"Disney's CEO is a survivor, but now he's under attack from an heir to the kingdom. A look at the battle ahead
By DAREN FONDA
Monday, Dec. 08, 2003
Never can it be said that Disney chief Michael Eisner misses the small points. Whether it's the fixtures in his company's hotels, the dialogue in a movie script or the little snubs that add up to a feud, not much escapes him. In the case of his growing estrangement from his longtime supporter Roy Disney, the final squabble came in a conversation a week before Thanksgiving over the Magic Kingdom heir's right to attend screenings of cartoons in development. "These were big screenings with like 100 people in the room, and he didn't want me there for some convoluted reason," Disney told TIME. "I griped about it, and we had some words." Then, like one of his Uncle Walt's animated boilers, Disney exploded.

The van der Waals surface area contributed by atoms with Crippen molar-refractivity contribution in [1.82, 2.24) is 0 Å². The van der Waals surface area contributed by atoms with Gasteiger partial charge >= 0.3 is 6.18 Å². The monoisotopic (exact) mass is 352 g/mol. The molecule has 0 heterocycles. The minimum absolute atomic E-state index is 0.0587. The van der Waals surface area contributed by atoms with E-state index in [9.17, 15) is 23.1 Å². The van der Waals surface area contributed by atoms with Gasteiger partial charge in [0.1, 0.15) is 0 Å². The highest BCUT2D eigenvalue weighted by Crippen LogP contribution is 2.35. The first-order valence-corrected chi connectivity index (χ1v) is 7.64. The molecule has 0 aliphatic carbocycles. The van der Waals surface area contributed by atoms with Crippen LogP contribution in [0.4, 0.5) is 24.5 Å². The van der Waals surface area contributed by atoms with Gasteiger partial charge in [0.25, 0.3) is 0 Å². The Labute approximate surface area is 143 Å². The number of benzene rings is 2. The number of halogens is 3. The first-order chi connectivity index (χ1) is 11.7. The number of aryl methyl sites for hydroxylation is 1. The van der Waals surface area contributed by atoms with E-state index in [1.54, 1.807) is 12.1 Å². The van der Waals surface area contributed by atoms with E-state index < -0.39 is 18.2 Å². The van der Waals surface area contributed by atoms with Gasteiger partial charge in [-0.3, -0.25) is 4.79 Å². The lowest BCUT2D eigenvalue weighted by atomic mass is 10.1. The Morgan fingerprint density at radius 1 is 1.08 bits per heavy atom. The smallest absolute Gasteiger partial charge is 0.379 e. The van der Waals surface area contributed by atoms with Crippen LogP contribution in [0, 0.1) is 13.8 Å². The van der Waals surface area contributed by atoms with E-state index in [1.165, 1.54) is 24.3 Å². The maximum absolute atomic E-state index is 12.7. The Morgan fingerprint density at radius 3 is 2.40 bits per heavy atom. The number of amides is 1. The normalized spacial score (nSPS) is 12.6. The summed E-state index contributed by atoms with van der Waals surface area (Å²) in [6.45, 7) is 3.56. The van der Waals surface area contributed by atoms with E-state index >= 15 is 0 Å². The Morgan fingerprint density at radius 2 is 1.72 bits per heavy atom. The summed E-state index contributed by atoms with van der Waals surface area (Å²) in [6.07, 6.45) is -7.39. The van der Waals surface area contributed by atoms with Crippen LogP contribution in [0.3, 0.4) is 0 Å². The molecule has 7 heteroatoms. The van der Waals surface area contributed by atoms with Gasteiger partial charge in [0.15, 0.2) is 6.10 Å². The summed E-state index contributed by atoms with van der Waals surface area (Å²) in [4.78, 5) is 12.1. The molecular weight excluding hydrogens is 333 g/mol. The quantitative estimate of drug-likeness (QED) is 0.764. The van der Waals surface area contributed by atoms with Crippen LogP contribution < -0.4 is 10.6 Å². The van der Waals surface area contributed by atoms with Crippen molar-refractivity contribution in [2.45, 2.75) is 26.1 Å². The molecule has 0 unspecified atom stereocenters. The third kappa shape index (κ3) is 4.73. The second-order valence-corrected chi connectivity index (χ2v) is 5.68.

Eisner, 61, has crushed numerous revolts in his 19-year reign as chief of the Walt Disney Co., but he has never faced a rebel quite like this — an angry major shareholder who bears the company's name and a deep sense of betrayal by the chief Mouseketeer. Claiming that Eisner made his life "intolerable" at the company, Disney last week resigned from his posts as chairman of the animation division and vice chairman of the board. With his longtime ally, Stanley Gold, who also quit the board, Disney plans to mount a public fight to boot Eisner from the kingdom. The advantage is still with Eisner, a bare-knuckles survivor, but the duo promise to dog him, says Gold, "for as long as it takes."